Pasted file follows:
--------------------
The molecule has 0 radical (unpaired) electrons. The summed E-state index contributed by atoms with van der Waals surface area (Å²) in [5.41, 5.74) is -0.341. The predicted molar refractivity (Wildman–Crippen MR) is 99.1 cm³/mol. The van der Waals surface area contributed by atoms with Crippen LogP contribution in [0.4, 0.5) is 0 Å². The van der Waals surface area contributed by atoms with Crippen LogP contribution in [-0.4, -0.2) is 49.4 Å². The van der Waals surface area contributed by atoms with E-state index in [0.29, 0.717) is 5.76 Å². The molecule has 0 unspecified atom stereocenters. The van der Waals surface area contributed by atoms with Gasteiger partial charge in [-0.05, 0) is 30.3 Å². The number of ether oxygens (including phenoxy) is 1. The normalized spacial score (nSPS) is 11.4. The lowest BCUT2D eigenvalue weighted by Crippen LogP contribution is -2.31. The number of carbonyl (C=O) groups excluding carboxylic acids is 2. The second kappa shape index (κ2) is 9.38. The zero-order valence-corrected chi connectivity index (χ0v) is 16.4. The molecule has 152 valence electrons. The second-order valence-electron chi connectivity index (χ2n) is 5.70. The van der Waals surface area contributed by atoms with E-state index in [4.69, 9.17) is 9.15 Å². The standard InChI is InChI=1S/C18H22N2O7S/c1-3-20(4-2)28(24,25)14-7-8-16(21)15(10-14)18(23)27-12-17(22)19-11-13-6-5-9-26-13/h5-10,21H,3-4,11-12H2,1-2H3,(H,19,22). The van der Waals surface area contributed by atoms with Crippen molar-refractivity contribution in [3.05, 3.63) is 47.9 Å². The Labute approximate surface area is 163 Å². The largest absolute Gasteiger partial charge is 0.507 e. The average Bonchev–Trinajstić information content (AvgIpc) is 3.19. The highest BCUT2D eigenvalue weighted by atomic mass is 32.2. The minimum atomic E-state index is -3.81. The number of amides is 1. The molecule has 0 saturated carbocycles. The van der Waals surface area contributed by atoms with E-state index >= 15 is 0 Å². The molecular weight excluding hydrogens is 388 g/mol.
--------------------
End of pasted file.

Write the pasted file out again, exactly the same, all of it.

The molecule has 0 radical (unpaired) electrons. The summed E-state index contributed by atoms with van der Waals surface area (Å²) in [5.41, 5.74) is -0.341. The predicted molar refractivity (Wildman–Crippen MR) is 99.1 cm³/mol. The van der Waals surface area contributed by atoms with Crippen LogP contribution in [0.4, 0.5) is 0 Å². The van der Waals surface area contributed by atoms with Crippen LogP contribution in [-0.4, -0.2) is 49.4 Å². The van der Waals surface area contributed by atoms with E-state index in [0.29, 0.717) is 5.76 Å². The molecule has 0 unspecified atom stereocenters. The van der Waals surface area contributed by atoms with Gasteiger partial charge in [-0.05, 0) is 30.3 Å². The number of ether oxygens (including phenoxy) is 1. The normalized spacial score (nSPS) is 11.4. The lowest BCUT2D eigenvalue weighted by Crippen LogP contribution is -2.31. The number of carbonyl (C=O) groups excluding carboxylic acids is 2. The second kappa shape index (κ2) is 9.38. The zero-order valence-corrected chi connectivity index (χ0v) is 16.4. The molecule has 152 valence electrons. The second-order valence-electron chi connectivity index (χ2n) is 5.70. The van der Waals surface area contributed by atoms with E-state index in [4.69, 9.17) is 9.15 Å². The standard InChI is InChI=1S/C18H22N2O7S/c1-3-20(4-2)28(24,25)14-7-8-16(21)15(10-14)18(23)27-12-17(22)19-11-13-6-5-9-26-13/h5-10,21H,3-4,11-12H2,1-2H3,(H,19,22). The van der Waals surface area contributed by atoms with Crippen molar-refractivity contribution in [3.05, 3.63) is 47.9 Å². The Labute approximate surface area is 163 Å². The largest absolute Gasteiger partial charge is 0.507 e. The average Bonchev–Trinajstić information content (AvgIpc) is 3.19. The highest BCUT2D eigenvalue weighted by atomic mass is 32.2. The minimum atomic E-state index is -3.81. The number of amides is 1. The molecule has 0 saturated carbocycles. The van der Waals surface area contributed by atoms with E-state index >= 15 is 0 Å². The molecular weight excluding hydrogens is 388 g/mol.